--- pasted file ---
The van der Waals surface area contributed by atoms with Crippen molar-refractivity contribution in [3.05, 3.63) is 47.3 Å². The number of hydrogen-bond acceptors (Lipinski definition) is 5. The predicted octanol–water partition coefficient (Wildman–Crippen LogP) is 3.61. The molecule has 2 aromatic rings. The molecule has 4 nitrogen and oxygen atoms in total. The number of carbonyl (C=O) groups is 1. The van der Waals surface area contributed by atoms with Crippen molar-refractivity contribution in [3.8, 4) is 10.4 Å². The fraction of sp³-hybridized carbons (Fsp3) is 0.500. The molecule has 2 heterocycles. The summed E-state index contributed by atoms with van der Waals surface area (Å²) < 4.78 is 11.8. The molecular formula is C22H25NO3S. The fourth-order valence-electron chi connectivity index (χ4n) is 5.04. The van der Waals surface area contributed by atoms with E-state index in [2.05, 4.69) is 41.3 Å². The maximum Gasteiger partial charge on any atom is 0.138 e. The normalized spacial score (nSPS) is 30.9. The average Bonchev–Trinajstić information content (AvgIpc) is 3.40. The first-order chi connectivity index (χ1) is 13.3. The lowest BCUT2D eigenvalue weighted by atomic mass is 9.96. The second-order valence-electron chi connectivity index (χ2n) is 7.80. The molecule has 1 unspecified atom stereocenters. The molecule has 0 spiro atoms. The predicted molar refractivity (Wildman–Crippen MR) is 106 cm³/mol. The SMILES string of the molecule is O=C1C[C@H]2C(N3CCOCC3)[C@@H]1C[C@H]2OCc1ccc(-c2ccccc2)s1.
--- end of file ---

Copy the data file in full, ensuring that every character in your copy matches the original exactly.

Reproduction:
The van der Waals surface area contributed by atoms with Crippen molar-refractivity contribution in [3.05, 3.63) is 47.3 Å². The number of hydrogen-bond acceptors (Lipinski definition) is 5. The predicted octanol–water partition coefficient (Wildman–Crippen LogP) is 3.61. The molecule has 2 aromatic rings. The molecule has 4 nitrogen and oxygen atoms in total. The number of carbonyl (C=O) groups is 1. The van der Waals surface area contributed by atoms with Crippen molar-refractivity contribution in [3.8, 4) is 10.4 Å². The fraction of sp³-hybridized carbons (Fsp3) is 0.500. The molecule has 2 heterocycles. The summed E-state index contributed by atoms with van der Waals surface area (Å²) < 4.78 is 11.8. The molecular formula is C22H25NO3S. The fourth-order valence-electron chi connectivity index (χ4n) is 5.04. The van der Waals surface area contributed by atoms with E-state index in [2.05, 4.69) is 41.3 Å². The maximum Gasteiger partial charge on any atom is 0.138 e. The normalized spacial score (nSPS) is 30.9. The average Bonchev–Trinajstić information content (AvgIpc) is 3.40. The first-order chi connectivity index (χ1) is 13.3. The lowest BCUT2D eigenvalue weighted by atomic mass is 9.96. The second-order valence-electron chi connectivity index (χ2n) is 7.80. The molecule has 1 unspecified atom stereocenters. The molecule has 0 spiro atoms. The predicted molar refractivity (Wildman–Crippen MR) is 106 cm³/mol. The SMILES string of the molecule is O=C1C[C@H]2C(N3CCOCC3)[C@@H]1C[C@H]2OCc1ccc(-c2ccccc2)s1.